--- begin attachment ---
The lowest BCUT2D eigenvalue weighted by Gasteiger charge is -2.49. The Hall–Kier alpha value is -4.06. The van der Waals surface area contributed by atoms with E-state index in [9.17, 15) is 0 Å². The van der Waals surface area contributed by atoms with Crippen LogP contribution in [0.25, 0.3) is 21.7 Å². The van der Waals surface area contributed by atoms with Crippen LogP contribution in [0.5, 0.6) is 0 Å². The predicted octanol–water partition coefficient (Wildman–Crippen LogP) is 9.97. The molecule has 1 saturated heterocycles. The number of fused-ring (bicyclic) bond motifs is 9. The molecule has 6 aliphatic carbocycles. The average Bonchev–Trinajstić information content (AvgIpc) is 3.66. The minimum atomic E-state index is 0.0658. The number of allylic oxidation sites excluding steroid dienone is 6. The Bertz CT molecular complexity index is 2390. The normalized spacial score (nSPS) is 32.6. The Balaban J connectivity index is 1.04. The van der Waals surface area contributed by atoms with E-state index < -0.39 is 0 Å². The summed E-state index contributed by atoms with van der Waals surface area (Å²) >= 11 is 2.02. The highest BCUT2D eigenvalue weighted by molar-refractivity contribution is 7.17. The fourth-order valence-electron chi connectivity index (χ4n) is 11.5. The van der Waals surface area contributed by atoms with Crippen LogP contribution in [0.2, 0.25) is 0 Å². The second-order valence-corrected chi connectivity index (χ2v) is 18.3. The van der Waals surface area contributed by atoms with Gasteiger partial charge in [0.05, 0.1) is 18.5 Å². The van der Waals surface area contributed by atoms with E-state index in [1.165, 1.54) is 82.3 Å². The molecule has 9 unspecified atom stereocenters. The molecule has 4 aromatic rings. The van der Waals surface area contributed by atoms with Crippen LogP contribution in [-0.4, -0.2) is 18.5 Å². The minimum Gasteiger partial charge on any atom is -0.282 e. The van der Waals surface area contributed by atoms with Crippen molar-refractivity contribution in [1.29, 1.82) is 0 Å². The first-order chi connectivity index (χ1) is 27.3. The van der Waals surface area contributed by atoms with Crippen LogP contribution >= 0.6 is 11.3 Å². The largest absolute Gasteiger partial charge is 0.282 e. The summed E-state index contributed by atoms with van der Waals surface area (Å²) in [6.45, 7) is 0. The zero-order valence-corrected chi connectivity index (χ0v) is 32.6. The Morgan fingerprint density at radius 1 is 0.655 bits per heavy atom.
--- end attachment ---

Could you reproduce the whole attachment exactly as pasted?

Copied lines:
The lowest BCUT2D eigenvalue weighted by Gasteiger charge is -2.49. The Hall–Kier alpha value is -4.06. The van der Waals surface area contributed by atoms with E-state index in [9.17, 15) is 0 Å². The van der Waals surface area contributed by atoms with Crippen LogP contribution in [0.25, 0.3) is 21.7 Å². The van der Waals surface area contributed by atoms with Crippen LogP contribution in [0.5, 0.6) is 0 Å². The predicted octanol–water partition coefficient (Wildman–Crippen LogP) is 9.97. The molecule has 1 saturated heterocycles. The number of fused-ring (bicyclic) bond motifs is 9. The molecule has 6 aliphatic carbocycles. The average Bonchev–Trinajstić information content (AvgIpc) is 3.66. The minimum atomic E-state index is 0.0658. The number of allylic oxidation sites excluding steroid dienone is 6. The Bertz CT molecular complexity index is 2390. The normalized spacial score (nSPS) is 32.6. The Balaban J connectivity index is 1.04. The van der Waals surface area contributed by atoms with E-state index < -0.39 is 0 Å². The summed E-state index contributed by atoms with van der Waals surface area (Å²) >= 11 is 2.02. The highest BCUT2D eigenvalue weighted by molar-refractivity contribution is 7.17. The fourth-order valence-electron chi connectivity index (χ4n) is 11.5. The van der Waals surface area contributed by atoms with Crippen LogP contribution in [0.2, 0.25) is 0 Å². The second-order valence-corrected chi connectivity index (χ2v) is 18.3. The van der Waals surface area contributed by atoms with Gasteiger partial charge in [0.05, 0.1) is 18.5 Å². The van der Waals surface area contributed by atoms with E-state index in [1.165, 1.54) is 82.3 Å². The molecule has 9 unspecified atom stereocenters. The molecule has 4 aromatic rings. The van der Waals surface area contributed by atoms with Crippen LogP contribution in [-0.4, -0.2) is 18.5 Å². The minimum Gasteiger partial charge on any atom is -0.282 e. The van der Waals surface area contributed by atoms with Crippen molar-refractivity contribution in [1.29, 1.82) is 0 Å². The first-order chi connectivity index (χ1) is 27.3. The van der Waals surface area contributed by atoms with Crippen LogP contribution >= 0.6 is 11.3 Å². The largest absolute Gasteiger partial charge is 0.282 e. The summed E-state index contributed by atoms with van der Waals surface area (Å²) in [6.45, 7) is 0. The zero-order valence-corrected chi connectivity index (χ0v) is 32.6. The Morgan fingerprint density at radius 1 is 0.655 bits per heavy atom.